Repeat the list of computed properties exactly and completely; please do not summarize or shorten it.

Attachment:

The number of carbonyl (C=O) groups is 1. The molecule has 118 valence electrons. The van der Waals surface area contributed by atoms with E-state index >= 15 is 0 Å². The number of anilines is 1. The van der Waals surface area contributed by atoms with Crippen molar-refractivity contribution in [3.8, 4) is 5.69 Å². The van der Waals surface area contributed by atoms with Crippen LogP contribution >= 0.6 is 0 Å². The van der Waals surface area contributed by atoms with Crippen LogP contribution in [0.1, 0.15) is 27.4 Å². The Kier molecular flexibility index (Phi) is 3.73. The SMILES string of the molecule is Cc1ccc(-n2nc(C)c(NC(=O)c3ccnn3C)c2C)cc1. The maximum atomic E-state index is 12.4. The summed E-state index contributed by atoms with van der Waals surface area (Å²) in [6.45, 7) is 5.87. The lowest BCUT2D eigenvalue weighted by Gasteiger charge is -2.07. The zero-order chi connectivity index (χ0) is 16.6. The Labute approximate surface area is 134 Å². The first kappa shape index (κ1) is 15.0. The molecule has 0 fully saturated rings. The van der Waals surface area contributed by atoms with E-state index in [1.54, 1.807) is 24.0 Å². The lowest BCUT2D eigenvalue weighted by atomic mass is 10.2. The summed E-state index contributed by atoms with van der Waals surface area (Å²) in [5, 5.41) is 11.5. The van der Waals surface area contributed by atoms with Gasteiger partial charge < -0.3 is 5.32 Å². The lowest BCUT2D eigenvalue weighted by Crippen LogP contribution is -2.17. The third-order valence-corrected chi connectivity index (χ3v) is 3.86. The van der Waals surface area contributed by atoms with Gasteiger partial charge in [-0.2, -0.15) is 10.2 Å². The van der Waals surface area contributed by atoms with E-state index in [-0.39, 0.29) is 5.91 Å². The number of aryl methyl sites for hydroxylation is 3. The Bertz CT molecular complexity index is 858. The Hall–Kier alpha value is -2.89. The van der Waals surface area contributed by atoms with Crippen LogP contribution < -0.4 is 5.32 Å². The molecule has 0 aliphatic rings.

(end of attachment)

The number of carbonyl (C=O) groups is 1. The molecule has 118 valence electrons. The van der Waals surface area contributed by atoms with E-state index >= 15 is 0 Å². The number of anilines is 1. The van der Waals surface area contributed by atoms with Crippen molar-refractivity contribution in [3.8, 4) is 5.69 Å². The van der Waals surface area contributed by atoms with Crippen LogP contribution >= 0.6 is 0 Å². The van der Waals surface area contributed by atoms with Crippen LogP contribution in [0.1, 0.15) is 27.4 Å². The Kier molecular flexibility index (Phi) is 3.73. The SMILES string of the molecule is Cc1ccc(-n2nc(C)c(NC(=O)c3ccnn3C)c2C)cc1. The maximum atomic E-state index is 12.4. The summed E-state index contributed by atoms with van der Waals surface area (Å²) in [6.45, 7) is 5.87. The lowest BCUT2D eigenvalue weighted by Gasteiger charge is -2.07. The zero-order chi connectivity index (χ0) is 16.6. The Labute approximate surface area is 134 Å². The first kappa shape index (κ1) is 15.0. The molecule has 0 fully saturated rings. The van der Waals surface area contributed by atoms with E-state index in [1.54, 1.807) is 24.0 Å². The lowest BCUT2D eigenvalue weighted by atomic mass is 10.2. The summed E-state index contributed by atoms with van der Waals surface area (Å²) in [5, 5.41) is 11.5. The van der Waals surface area contributed by atoms with Gasteiger partial charge < -0.3 is 5.32 Å². The lowest BCUT2D eigenvalue weighted by Crippen LogP contribution is -2.17. The third-order valence-corrected chi connectivity index (χ3v) is 3.86. The van der Waals surface area contributed by atoms with Gasteiger partial charge in [-0.2, -0.15) is 10.2 Å². The van der Waals surface area contributed by atoms with E-state index in [-0.39, 0.29) is 5.91 Å². The number of aryl methyl sites for hydroxylation is 3. The Bertz CT molecular complexity index is 858. The Hall–Kier alpha value is -2.89. The van der Waals surface area contributed by atoms with Crippen LogP contribution < -0.4 is 5.32 Å². The molecule has 0 aliphatic rings.